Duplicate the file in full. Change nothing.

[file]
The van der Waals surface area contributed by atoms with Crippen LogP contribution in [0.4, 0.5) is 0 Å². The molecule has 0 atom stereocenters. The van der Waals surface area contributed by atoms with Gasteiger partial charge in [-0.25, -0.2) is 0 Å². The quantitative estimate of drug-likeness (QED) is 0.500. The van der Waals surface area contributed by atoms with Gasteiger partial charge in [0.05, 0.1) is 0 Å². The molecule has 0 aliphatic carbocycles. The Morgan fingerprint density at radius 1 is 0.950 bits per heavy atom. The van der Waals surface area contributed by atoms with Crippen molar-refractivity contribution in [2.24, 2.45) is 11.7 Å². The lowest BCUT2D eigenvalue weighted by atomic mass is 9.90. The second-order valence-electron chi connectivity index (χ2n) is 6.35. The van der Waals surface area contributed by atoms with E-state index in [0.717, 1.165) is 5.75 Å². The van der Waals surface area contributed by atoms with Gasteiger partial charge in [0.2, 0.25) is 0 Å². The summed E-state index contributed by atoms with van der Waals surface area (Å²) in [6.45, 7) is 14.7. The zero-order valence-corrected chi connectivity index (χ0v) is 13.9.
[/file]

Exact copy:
The van der Waals surface area contributed by atoms with Crippen LogP contribution in [0.4, 0.5) is 0 Å². The molecule has 0 atom stereocenters. The van der Waals surface area contributed by atoms with Gasteiger partial charge in [-0.25, -0.2) is 0 Å². The quantitative estimate of drug-likeness (QED) is 0.500. The van der Waals surface area contributed by atoms with Gasteiger partial charge in [0.05, 0.1) is 0 Å². The molecule has 0 aliphatic carbocycles. The Morgan fingerprint density at radius 1 is 0.950 bits per heavy atom. The van der Waals surface area contributed by atoms with Crippen molar-refractivity contribution in [2.24, 2.45) is 11.7 Å². The lowest BCUT2D eigenvalue weighted by atomic mass is 9.90. The second-order valence-electron chi connectivity index (χ2n) is 6.35. The van der Waals surface area contributed by atoms with E-state index in [0.717, 1.165) is 5.75 Å². The van der Waals surface area contributed by atoms with Gasteiger partial charge in [0.2, 0.25) is 0 Å². The summed E-state index contributed by atoms with van der Waals surface area (Å²) in [6.45, 7) is 14.7. The zero-order valence-corrected chi connectivity index (χ0v) is 13.9.